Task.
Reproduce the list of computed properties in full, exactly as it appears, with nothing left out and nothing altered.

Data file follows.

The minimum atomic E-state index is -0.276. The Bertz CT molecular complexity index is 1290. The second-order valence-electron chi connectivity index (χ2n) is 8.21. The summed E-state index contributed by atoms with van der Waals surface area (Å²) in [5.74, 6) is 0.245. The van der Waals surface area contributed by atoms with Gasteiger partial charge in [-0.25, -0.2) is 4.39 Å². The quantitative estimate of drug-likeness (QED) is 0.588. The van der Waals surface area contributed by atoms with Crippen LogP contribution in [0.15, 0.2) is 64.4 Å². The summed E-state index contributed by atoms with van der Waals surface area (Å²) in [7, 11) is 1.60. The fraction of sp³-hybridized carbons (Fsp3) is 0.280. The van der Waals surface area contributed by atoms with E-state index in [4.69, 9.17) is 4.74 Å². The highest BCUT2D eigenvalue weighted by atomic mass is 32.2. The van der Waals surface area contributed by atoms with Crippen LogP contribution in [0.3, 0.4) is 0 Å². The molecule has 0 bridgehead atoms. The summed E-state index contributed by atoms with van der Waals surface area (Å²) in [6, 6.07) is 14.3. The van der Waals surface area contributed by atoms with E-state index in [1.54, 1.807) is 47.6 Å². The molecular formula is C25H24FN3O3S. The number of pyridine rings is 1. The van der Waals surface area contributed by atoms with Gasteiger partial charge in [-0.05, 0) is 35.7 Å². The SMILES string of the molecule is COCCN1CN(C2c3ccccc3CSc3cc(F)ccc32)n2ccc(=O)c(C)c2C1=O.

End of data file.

The minimum atomic E-state index is -0.276. The Bertz CT molecular complexity index is 1290. The second-order valence-electron chi connectivity index (χ2n) is 8.21. The summed E-state index contributed by atoms with van der Waals surface area (Å²) in [5.74, 6) is 0.245. The van der Waals surface area contributed by atoms with Gasteiger partial charge in [-0.25, -0.2) is 4.39 Å². The quantitative estimate of drug-likeness (QED) is 0.588. The van der Waals surface area contributed by atoms with Crippen LogP contribution in [0.15, 0.2) is 64.4 Å². The summed E-state index contributed by atoms with van der Waals surface area (Å²) in [7, 11) is 1.60. The fraction of sp³-hybridized carbons (Fsp3) is 0.280. The van der Waals surface area contributed by atoms with E-state index in [4.69, 9.17) is 4.74 Å². The highest BCUT2D eigenvalue weighted by atomic mass is 32.2. The van der Waals surface area contributed by atoms with Crippen LogP contribution in [0.3, 0.4) is 0 Å². The molecule has 0 bridgehead atoms. The summed E-state index contributed by atoms with van der Waals surface area (Å²) in [6, 6.07) is 14.3. The van der Waals surface area contributed by atoms with E-state index in [1.54, 1.807) is 47.6 Å². The molecular formula is C25H24FN3O3S. The number of pyridine rings is 1. The van der Waals surface area contributed by atoms with Gasteiger partial charge in [-0.05, 0) is 35.7 Å². The SMILES string of the molecule is COCCN1CN(C2c3ccccc3CSc3cc(F)ccc32)n2ccc(=O)c(C)c2C1=O.